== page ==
solid by the time we get to general he can't do anything. >> it's reinforced by a republican. >> almost like an echo. >> used by democrats is what they are most looking forward to as they size up romney. >> did you see in the lbg ad? you're in good company. >> on core and values they can now quote rick santorum and others. and on these big met ricrics of romney is, they'll use republican voices nearly as much as they will use their own. >> i want to bring up. how about haley barbour this weekend. he voted for newt in the primary. his nephew working on romney's behalf trying to end this thing. haley clearly signaling, if you voters don't want to end it, that's okay. we can handle this. what's he up to? >> he said this is a is firing
squad. inviting chaos. what's interesting here is he's sending a signal to santorum to stop this. >> he is? >> i think so. >> i thought he was sending a signal to say let's have a brokered convention. i'm here to run it. >> i have a triple bank shot analysis. sarah palin said she voted for noout. haley barbour said he voted for newt. who does it help? it helps romney. that doesn't help santorum. it keeps gingrich around and gives him oxygen that he didn't otherwise have. and the longer he's in and longer you can say -- >> splits the vote. >> i have another conspiracy theory. i think mitch daniels, paul ryan, jeb bush, i think they all want to say four years from now they didn't support mitt romney when it mattered. >> that's guys a conspiracy theory. i have written about this phenomenon about this republican establishment and why not shut it down.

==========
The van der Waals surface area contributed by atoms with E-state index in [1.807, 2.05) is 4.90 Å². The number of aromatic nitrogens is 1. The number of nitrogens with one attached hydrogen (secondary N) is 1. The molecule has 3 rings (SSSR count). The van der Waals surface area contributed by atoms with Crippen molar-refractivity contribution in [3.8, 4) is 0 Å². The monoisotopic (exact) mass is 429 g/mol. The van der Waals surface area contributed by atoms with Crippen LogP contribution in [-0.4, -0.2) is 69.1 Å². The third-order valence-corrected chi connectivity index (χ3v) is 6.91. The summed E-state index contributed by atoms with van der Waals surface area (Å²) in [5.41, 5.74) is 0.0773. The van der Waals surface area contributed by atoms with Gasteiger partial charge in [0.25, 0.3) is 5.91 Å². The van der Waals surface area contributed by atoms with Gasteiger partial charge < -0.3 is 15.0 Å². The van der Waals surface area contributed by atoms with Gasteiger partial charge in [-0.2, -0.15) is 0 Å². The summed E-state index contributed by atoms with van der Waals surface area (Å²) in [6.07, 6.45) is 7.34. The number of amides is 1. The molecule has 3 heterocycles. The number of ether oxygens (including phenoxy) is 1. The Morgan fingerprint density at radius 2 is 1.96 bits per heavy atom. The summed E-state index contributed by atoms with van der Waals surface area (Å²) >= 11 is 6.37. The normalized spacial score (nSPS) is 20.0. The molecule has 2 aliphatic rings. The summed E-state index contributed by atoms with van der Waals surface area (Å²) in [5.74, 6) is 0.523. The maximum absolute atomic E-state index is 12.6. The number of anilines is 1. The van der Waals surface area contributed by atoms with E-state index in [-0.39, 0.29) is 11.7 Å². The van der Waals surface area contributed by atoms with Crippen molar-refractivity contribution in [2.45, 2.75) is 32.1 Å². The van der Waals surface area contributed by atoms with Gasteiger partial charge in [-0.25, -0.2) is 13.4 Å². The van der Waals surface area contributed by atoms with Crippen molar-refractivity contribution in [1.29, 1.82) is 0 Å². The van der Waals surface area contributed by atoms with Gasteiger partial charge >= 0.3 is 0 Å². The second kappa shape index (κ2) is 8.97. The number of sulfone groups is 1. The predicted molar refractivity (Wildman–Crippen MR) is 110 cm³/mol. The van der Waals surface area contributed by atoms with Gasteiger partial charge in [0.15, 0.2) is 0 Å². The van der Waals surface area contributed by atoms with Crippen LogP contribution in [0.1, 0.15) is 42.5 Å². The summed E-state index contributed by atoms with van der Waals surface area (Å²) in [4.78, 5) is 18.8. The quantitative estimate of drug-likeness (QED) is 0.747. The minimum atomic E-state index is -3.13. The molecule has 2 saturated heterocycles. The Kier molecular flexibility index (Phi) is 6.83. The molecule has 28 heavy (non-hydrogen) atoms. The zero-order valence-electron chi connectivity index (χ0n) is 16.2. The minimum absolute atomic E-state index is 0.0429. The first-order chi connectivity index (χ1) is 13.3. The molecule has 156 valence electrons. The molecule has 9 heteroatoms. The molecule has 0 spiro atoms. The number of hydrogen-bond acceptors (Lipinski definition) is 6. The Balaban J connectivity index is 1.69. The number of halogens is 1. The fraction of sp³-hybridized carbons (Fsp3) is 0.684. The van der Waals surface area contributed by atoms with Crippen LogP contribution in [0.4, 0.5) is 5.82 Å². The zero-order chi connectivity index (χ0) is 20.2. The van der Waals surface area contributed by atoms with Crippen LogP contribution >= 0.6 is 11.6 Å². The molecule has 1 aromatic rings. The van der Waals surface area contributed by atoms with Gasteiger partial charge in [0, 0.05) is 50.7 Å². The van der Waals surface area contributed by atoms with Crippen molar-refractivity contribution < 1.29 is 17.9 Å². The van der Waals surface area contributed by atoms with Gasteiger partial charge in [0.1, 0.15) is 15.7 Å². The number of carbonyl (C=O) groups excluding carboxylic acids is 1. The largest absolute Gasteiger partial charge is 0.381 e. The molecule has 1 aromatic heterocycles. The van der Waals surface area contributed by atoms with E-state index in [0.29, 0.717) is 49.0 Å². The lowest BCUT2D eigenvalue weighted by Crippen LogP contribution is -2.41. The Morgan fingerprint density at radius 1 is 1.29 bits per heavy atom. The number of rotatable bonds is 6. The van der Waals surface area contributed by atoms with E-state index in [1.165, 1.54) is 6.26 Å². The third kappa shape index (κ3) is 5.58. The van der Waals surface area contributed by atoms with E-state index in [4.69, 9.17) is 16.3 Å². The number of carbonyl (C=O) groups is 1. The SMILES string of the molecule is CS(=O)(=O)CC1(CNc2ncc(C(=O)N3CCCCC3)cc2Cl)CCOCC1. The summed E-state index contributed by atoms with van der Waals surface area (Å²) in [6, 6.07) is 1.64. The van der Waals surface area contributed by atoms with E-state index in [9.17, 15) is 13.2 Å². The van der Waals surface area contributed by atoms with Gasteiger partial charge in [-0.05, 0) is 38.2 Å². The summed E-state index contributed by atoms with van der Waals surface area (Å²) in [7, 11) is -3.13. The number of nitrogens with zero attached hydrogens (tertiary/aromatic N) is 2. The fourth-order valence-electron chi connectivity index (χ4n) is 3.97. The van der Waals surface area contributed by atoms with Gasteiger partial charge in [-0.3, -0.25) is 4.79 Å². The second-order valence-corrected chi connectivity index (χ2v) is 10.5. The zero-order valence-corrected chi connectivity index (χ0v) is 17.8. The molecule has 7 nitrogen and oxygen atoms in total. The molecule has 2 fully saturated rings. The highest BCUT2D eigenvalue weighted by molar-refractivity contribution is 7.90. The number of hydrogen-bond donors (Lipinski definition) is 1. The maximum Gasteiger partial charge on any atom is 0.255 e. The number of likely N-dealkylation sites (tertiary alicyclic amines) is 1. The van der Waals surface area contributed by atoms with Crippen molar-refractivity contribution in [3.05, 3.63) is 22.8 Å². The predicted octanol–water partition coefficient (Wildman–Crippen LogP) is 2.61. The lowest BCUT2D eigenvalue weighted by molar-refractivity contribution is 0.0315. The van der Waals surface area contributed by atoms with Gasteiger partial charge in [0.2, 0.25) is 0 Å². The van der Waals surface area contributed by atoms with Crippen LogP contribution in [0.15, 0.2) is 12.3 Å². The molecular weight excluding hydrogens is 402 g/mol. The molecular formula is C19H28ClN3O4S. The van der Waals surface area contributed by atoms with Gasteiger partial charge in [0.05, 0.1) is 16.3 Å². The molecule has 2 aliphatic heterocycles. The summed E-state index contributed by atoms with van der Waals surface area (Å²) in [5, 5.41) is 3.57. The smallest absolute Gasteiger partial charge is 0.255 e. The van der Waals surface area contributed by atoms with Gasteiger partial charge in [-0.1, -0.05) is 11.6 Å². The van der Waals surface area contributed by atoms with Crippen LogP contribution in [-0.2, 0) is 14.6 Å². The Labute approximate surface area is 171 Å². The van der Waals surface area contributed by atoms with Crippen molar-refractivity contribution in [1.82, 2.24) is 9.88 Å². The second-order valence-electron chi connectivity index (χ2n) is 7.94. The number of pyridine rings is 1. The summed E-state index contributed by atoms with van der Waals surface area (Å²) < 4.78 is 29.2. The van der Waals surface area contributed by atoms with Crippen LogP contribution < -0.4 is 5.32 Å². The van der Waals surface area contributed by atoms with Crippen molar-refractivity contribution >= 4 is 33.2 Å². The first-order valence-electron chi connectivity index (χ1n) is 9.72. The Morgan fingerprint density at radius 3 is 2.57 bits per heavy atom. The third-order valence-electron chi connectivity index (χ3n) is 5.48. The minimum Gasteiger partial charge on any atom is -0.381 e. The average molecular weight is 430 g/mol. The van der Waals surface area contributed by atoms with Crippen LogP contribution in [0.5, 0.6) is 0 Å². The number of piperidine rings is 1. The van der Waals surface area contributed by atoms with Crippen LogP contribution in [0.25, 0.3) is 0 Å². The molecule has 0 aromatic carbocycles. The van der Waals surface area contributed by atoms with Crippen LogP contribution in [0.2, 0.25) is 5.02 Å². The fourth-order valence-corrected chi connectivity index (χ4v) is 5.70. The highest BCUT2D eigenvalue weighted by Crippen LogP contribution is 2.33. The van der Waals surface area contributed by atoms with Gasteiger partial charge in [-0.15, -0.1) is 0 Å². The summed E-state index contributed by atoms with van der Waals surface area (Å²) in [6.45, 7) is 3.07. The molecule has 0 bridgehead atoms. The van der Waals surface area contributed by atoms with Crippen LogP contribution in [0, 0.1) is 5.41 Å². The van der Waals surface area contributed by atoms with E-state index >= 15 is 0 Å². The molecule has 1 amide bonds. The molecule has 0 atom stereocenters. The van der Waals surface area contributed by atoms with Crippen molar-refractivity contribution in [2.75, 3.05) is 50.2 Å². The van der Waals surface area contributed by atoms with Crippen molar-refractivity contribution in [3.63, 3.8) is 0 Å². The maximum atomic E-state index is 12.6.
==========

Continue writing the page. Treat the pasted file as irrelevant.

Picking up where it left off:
so many voices out there if they wanted to make a push and say let's shut this down, this is terrible, they could. >> haley barbour could have done it in the voting booth and he didn't do it. i'm sorry. it's crazy. >> i agree. what he's doing is santorum and gingrich split the conservative vote which helps romney in the short-term. >> it means that haley barbour can say he didn't support him. >> why does he want to say that? >> that's my question. there's a calculation going on. a fear that a vote for mitt romney will hurt your conservative four years from now. >> he's not going to vote for rick santorum. if he said i voteded f ed fod f santorum, that would -- >> newt is the safe vote. >> this is another instance where romney is in a no-win situation. the tea party base to them he's the establishment candidate. but to the actual establishment, they don't like him. they don't trust him. he doesn't win there either. >> you know what --